Pay rise may not be enough to retain staff

Ms Alena Salakhova (above), Singapore regional director at recruitment firm Hudson, which carried out the study involving 3,500 employers and employees in Asia, said employers were looking for candidates who can influence effectively, and who are ada
Ms Alena Salakhova, Singapore regional director at recruitment firm Hudson, which carried out the study involving 3,500 employers and employees in Asia, said employers were looking for candidates who can influence effectively, and who are adaptable and resilient.ST FILE PHOTO

9 in 10 polled expect a pay rise at next review but only 4 in 10 say they will stay with more pay

Even a near-term pay rise may not be enough to retain employees here, a new survey has found.

It found that almost 90 per cent of employees polled expect their base salary to increase at their next review, but only 40 per cent said that more money would be enough for them to stay with their organisation for another year.

The survey found that in a competitive hiring market - where 88 per cent of Singaporean employers are either increasing headcount or replacing staff who leave - most professionals are keeping an eye on the market in case there are better opportunities elsewhere.

Only 16 per cent of employees surveyed here said they were planning to stay in their current job, while 29 per cent were seeking a change. The remaining 55 per cent said they were open to new opportunities.

"Professionals want to keep their options open, especially those who have niche skill sets or technical skills, as they know they are in high demand," said Ms Alena Salakhova, Singapore regional director at recruitment firm Hudson, which carried out the study involving 3,500 employers and employees in Asia.

"Professionals are managing their digital profiles and maintaining relationships with specialist recruiters so they can be alerted to good opportunities... even if they're happy in their current organisation or, indeed, even if they receive a pay rise," Ms Salakhova noted.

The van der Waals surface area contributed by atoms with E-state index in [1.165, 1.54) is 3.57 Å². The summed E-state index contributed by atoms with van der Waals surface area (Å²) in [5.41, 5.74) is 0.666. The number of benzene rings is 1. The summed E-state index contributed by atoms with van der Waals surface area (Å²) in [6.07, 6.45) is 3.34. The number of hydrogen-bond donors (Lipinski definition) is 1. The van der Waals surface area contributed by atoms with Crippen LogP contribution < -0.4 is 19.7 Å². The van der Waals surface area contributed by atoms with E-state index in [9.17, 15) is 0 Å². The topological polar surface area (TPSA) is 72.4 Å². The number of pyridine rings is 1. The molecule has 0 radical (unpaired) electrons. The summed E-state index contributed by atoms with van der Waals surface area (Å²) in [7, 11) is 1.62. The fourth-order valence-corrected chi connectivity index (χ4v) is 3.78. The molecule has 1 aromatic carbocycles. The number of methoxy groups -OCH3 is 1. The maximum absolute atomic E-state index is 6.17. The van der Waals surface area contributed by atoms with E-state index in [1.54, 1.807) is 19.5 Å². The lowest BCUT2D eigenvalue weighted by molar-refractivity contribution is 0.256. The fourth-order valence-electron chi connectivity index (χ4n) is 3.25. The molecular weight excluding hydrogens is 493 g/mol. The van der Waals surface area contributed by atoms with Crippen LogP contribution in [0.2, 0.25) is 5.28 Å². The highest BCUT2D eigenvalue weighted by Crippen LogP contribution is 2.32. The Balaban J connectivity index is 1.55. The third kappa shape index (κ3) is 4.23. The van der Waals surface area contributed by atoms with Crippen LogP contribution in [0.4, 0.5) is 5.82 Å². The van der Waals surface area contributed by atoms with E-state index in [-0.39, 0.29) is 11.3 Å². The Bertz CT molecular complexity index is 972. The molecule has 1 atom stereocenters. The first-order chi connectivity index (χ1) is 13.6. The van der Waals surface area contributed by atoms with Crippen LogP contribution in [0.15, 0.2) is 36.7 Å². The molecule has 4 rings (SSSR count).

When asked about what they expect from their next pay review with their manager, 25 per cent of the employees polled said they expected their base salary to increase by 0 per cent to 5 per cent; 45 per cent expected a rise between 6 per cent and 10 per cent; and 17 per cent expected a jump of over 10 per cent. Only 13 per cent expected their pay to remain the same, and less than 1 per cent expected a decrease.

Ms Alena Salakhova (above), Singapore regional director at recruitment firm Hudson, which carried out the study involving 3,500 employers and employees in Asia, said employers were looking for candidates who can influence effectively, and who are ada
Ms Alena Salakhova (above), Singapore regional director at recruitment firm Hudson, which carried out the study involving 3,500 employers and employees in Asia, said employers were looking for candidates who can influence effectively, and who are adaptable and resilient. ST FILE PHOTO

But a pay rise alone does not guarantee that good employees will stay. When asked if they would stay with their organisation for another year on the back of a salary increase, 42 per cent of the employees said "yes", while 44 per cent were unsure and 14 per cent said "no".

The report listed the three biggest challenges for employers when hiring new staff: finding candidates with the relevant technical and soft skills, and hiring those with the right cultural fit for the team.

Ms Salakhova said employers were looking for candidates who can influence effectively, as well as characteristics such as adaptability and resilience, as organisations respond to changing markets and new digital technologies.

The report noted the top three job functions most in demand for the financial services industry are financial crime compliance, KYC or know-your-customer functions, and internal audit. The technology sector wants IT business partnering, cyber security management and software development management.

A version of this article appeared in the print edition of The Straits Times on May 30, 2017, with the headline 'Pay rise may not be enough to retain staff'. Print Edition | Subscribe